Tennessee’s Achievement School District announced Friday that it will take control of four more low-performing Memphis schools, increasing its portfolio to 33 schools statewide and moving forward with its school turnaround work despite a sluggish start.
The schools will be removed from Shelby County Schools and shifted to the control of the state-run ASD, which will assign two schools each to two charter networks. The charter applications were approved by ASD leaders this week following a three-month-long matching process. All four schools will open next fall as charters.
Missing from the list is Sheffield Elementary, which was also proposed for ASD takeover. While Sheffield is a low-performing priority school — meaning that its test scores are in the bottom 5 percent statewide — the school will remain with Shelby County Schools.
Aspire Public Schools, a California-based network that already operates three Memphis schools under the ASD, had applied to manage Sheffield. However, ASD leaders, citing local input, did not approve the match.
This week’s decisions will affect more than 2,000 students and their families, as well as an estimated 150 faculty and staff members, in the four school communities. It also shifts the landscape again of public education in Memphis, a national hub of school turnaround work funded with local, state, federal and philanthropic investments.
The announcement came days after the release of a report by Vanderbilt’s Peabody College of Education calling the ASD’s academic impacts marginal thus far and suggesting that priority schools in Memphis would be better off in Shelby County Schools’ Innovation Zone, a local district turnaround initiative already produced promising results.
Tennessee Education Commissioner Candice McQueen and incoming ASD Superintendent Malika Anderson said Friday that the state worked with Vanderbilt researchers on the study to determine the impacts of different interventions on priority schools.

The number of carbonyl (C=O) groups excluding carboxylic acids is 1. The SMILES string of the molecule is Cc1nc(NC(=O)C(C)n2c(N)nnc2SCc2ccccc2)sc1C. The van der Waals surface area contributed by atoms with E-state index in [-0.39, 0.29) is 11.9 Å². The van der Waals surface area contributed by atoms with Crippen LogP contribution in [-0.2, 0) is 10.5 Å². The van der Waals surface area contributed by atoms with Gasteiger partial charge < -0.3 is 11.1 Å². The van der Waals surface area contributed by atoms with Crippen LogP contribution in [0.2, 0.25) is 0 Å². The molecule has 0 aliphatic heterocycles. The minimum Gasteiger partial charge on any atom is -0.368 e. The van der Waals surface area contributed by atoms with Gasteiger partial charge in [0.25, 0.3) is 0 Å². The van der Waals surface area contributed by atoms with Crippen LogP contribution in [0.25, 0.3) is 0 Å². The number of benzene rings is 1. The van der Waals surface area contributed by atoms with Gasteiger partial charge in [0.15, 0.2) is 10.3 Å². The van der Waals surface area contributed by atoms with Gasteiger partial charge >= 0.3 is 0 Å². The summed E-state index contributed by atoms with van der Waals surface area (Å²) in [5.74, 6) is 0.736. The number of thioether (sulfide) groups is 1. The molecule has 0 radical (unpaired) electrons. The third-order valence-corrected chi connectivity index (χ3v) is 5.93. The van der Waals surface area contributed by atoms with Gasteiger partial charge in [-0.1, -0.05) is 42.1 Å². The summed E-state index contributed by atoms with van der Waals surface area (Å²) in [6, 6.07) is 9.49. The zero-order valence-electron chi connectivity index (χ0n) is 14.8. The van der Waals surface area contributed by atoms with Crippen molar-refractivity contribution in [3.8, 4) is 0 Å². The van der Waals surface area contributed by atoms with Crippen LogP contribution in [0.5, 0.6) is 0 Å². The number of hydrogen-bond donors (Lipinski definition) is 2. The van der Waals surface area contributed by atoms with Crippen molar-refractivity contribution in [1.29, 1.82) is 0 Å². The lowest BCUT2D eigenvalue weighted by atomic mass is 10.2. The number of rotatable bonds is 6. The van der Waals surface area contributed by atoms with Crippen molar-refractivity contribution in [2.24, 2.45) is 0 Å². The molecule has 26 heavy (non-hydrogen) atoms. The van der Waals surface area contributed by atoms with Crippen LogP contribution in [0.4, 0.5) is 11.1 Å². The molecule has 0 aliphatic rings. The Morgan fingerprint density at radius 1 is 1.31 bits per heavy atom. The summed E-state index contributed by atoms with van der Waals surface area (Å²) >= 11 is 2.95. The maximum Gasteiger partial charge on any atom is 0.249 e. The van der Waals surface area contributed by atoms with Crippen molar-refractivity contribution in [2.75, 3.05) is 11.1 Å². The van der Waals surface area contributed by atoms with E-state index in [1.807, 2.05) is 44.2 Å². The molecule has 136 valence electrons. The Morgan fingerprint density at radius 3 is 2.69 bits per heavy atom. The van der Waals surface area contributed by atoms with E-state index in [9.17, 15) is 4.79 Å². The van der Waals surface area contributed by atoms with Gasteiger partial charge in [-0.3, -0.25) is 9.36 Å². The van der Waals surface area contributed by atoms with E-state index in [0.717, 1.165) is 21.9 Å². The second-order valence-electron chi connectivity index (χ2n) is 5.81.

“We continue to learn from it,” McQueen said during a morning conference call with reporters.
The commissioner added that the state supports both the ASD and the iZone and considers both “important strategies to make sure we are providing support and intervention for the bottom 5 percent of our schools.”
Anderson, who replaces founding Superintendent Chris Barbic in January, emphasized that “this work takes time” and noted that only six schools have been with the ASD all three years of its existence.
This year’s takeovers mark a significant shift in the ASD’s approach to state intervention. After outright takeover announcements generated angry protests from teachers, parents and students during the last three years, the state-run district overhauled its engagement process so that it announced proposed takeovers in September, received applications from interested charter operators in October, and involved panels of parents and community members in scoring the applicants in November.
ASD leaders said it was the input from Sheffield’s neighborhood advisory council that tipped the scales against a match with Aspire. (You can find the ASD’s summaries of feedback from the neighborhood advisory councils here.)
“Operators that earned 50 percent or more of the available points front the NAC assessments were matched with a neighborhood priority school. Operators that earned less than 50 percent of the available points were not matched,” said a statement from the ASD.
The Sheffield NAC voiced concerns about Aspire’s lack of plans for the school’s growing Latino community and said a lot of the academic supports proposed by the network are already being done under Sheffield’s new principal. In November, Sheffield’s parents organized a protest arguing that school administrators and faculty had turned the trajectory on the school’s academic performance, making state intervention unnecessary.